shift v2: relief projection installation

shift v.2, originally uploaded by hc gilje.

I decided to give my current series of relief projections a name, shift: moving from one place to another, changing the emphasis, direction or focus of something. It also has a loose relation to the idea of shapeshifting.
As mentioned in my previous posts about my relief projection projects, shift combines multichannel sequencing, audio generated from video (soundtransducer inside every box, the sound you hear is directly related to the video projected on that particular box), with masking/mapping a projection to fit physical objects. This creates a dynamic audiovisual landscape, a spatial light painting.
The software to create the installation has developed over almost two years and some workshops, and I have shown documentation of the development, but never exhibited it as a final work.
It is only this autumn that I have found the right opportunity to show it in an exhibition. I was invited to participate in the Total Aktion exhibition at Museet for Samtidskunst in Roskilde, Denmark. I had the opportunity to exhibit there in 2005 as part of Get Real, a exhibition with real-time art as the focus (which was also shown at Kiasma in Helsinki, Finland). It also resulted in the book where I wrote the essay “Within the space of a moment”.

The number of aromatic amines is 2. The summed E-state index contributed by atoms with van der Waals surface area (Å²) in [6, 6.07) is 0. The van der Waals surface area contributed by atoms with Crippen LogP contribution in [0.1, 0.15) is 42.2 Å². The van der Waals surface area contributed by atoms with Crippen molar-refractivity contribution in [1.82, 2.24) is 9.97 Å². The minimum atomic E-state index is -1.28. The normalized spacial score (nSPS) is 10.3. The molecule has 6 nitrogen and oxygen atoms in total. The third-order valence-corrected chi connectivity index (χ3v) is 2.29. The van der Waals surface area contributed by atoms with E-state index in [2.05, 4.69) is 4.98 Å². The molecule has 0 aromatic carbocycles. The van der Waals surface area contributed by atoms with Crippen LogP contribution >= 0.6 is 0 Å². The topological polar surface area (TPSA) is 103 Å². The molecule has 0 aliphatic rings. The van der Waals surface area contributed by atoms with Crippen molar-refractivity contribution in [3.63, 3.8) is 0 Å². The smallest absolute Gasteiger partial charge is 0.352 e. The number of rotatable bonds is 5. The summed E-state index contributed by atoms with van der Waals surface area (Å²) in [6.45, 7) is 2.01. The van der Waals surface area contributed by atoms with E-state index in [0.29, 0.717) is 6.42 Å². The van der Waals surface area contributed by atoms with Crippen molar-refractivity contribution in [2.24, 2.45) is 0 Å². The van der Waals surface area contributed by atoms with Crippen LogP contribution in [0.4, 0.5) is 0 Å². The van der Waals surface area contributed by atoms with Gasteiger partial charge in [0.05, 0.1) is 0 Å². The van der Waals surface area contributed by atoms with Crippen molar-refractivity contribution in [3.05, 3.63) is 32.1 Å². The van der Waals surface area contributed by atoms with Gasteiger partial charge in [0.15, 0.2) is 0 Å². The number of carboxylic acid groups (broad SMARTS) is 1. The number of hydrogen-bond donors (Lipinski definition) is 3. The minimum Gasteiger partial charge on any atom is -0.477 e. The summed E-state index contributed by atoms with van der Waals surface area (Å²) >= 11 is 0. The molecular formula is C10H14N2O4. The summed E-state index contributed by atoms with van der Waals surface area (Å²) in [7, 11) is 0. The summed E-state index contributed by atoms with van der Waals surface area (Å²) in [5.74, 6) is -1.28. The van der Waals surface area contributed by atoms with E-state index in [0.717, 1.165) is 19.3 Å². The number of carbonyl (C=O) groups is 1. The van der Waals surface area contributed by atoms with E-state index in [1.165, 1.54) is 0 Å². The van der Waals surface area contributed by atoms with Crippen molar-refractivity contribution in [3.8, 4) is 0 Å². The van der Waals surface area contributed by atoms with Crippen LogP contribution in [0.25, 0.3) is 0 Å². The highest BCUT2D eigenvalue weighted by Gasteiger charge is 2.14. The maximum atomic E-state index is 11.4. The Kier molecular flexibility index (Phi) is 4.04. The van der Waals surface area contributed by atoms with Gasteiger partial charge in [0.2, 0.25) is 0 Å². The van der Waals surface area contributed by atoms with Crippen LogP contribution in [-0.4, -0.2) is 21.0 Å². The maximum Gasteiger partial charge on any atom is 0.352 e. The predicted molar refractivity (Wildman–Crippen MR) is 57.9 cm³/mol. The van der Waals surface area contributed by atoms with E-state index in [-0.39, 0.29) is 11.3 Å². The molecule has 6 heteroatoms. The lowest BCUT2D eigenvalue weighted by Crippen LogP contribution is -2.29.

Shift became a sort of drone installation, with slow light/colour changes of volume, sometimes cut off by sharp white planes. The video documentation is a cut version showing some of the different scenes. Here is a slide show of still images.

(youtube link to the same video, if someone prefers that)

The software used is an expansion of the videoprojectiontool available here.

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lab jan 2007: nodio 3rd generation

nodio 2, originally uploaded by hc gilje.

In january 2007 I got the first opportunity to work two intense weeks in a project space, enabling me to test out some new elements in the nodio system.

I set up 9 nodes (macminis+monitors) in a local network, and expanded my nodio composer tool to work with the 9 channel setup. A continuous discussion I have with myself is where to put the control: on the individual nodes or on a master computer talking to the nodes. Usually I end up with a combination, that one of the nodes does slightly more work than the others. I managed in this work period to sync the nodes with an audiosignal, making it easier to put more control on each node.

The results of this period resulted in a more refined way of moving elements between the sources:

I also played with using the soundtrack on videoclips (instead of generating sound from the video which is usually the case), and moving clips between the different nodes:

In general I was able to improve the sequencer aspects of the system a lot, making it possible for more complex patterns and rhythms:

 

nodio composer, 2006

nodio composer, originally uploaded by hc gilje.

nodio composer is a composer/sequencer for realtime multichannel video and audio, developed in maxmsp and jitter.

The nodio composer system consists of 4 modules:
The client is installed on each node, and does realtime processing of image and sound.